Nobody knows the void like a trans lady does. There is no dark night of the soul that can compare to what most trans women just call “Tuesday.” The toxic combination of societal violence and body dysphoria can really cast a pall over existence—and inspire some incredible art about isolation, body horror, and impending death. From Anna Varney Cantodea to Genesis P Orridge (yes, Genesis is trans!) transfeminine people have made some of the rawest, saddest, strangest music in history. Now, The Bedroom Witch (Sepehr Mashiahof) is here to carry on that legacy.
I am a big fan of her previous two albums, Moon Bathing and Ceremonial Serenades. When I am in the mood for something between Trust, Crystal Castles, and some sepulchral 80’s goth, I go to The Bedroom Witch. Doom and gloom pervades, between danceable beats and sparkling synths.
My Mother Grows Plants With Her Eyes is a bit different. It contains a new artistic element for Mashiahof: hope.
From the first notes of “Lullabies From The Womb,” I was enraptured by this EP. Mashiahof keens, tunefully but mournfully, seeming to echo Creatures-era Siouxsie Sioux. A little tape hiss, and a hint of vocal distortion, add a simmering sense of foreboding. This sweet little intro track flows straight into “My Mother Grows Plants With Her Eyes,” a gorgeous ode to the feminine, the maternal, the generative.
The Bedroom Witch specializes in dirges. Yet “My Mother Grows Plants With Her Eyes” is a song full of love, hope and wonder. I can almost hear Mashiahof smiling as she sings, “she knows that I see the end to everything/but it’s so clear her garden is always green in me.” It’s as if Mashiahof has allowed her mother’s optimistic spirit to take over for this one track. It’s a beautiful song, wistfully uplifting and hooky as hell.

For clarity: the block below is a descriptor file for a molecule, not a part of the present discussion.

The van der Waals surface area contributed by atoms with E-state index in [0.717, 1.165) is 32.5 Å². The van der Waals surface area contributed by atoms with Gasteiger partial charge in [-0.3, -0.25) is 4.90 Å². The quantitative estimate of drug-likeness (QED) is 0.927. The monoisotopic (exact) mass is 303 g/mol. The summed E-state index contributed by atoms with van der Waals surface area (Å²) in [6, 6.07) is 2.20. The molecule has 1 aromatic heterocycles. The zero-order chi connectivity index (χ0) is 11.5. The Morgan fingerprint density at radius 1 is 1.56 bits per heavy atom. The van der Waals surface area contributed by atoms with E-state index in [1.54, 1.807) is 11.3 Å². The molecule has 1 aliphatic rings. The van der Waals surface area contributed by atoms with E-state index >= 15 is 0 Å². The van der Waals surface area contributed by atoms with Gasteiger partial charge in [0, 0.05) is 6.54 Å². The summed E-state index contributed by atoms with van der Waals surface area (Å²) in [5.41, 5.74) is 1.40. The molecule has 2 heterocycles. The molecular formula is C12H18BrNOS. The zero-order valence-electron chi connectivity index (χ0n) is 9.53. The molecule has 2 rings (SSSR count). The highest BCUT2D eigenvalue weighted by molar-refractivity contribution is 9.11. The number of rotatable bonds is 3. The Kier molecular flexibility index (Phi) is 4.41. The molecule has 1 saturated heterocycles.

The Bedroom Witch is back to pessimistic form with “The Wheel Of Misfortune” which opens with the line “i’m a mess, too depressed to be seen.” This track is a winner, too: deeply relatable lyrics, mesmerizing synths, and a blending of multitracked vocals which show of Mashiahof’s range.
“Sign It In Blood” is shorter, leaner and a total earworm. Out of all the tracks on the EP, this is the one I couldn’t get out of my head after just one listen—but it has definite replay value. It is followed by, of all things, a Christina Aguilera cover, “Genie In A Bottle.” Given that I am the opposite of an Xtina fan, it might sound like damning with faint praise to call it “better than the original.” Far more than that, Mashiahof has transformed it into a legit Bedroom Witch song. A choice which might have seemed like a bad joke proves to be the most logical thing in the world. She makes you believe that she wrote it herself.
The closer, “Last Myth Standing,” took the longest to grow on me, but I love it now. It’s the most confrontational track on the EP, and also the one that deals the most directly with gender identity, as Mashiahof sings “i don’t fashion myself to feed your curiosities.” The groove is strong, the hooks stick in your head, the sinuous synth riffs slither right up your spine.
My only bone to pick with this EP is that it’s not full album. It left me wanting more. Luckily for me, The Bedroom Witch has an album coming out later this year. My fingers crossed are for more of the same—another apocalyptic graveyard dance party to make me think, feel, and move.
9.0 / 10
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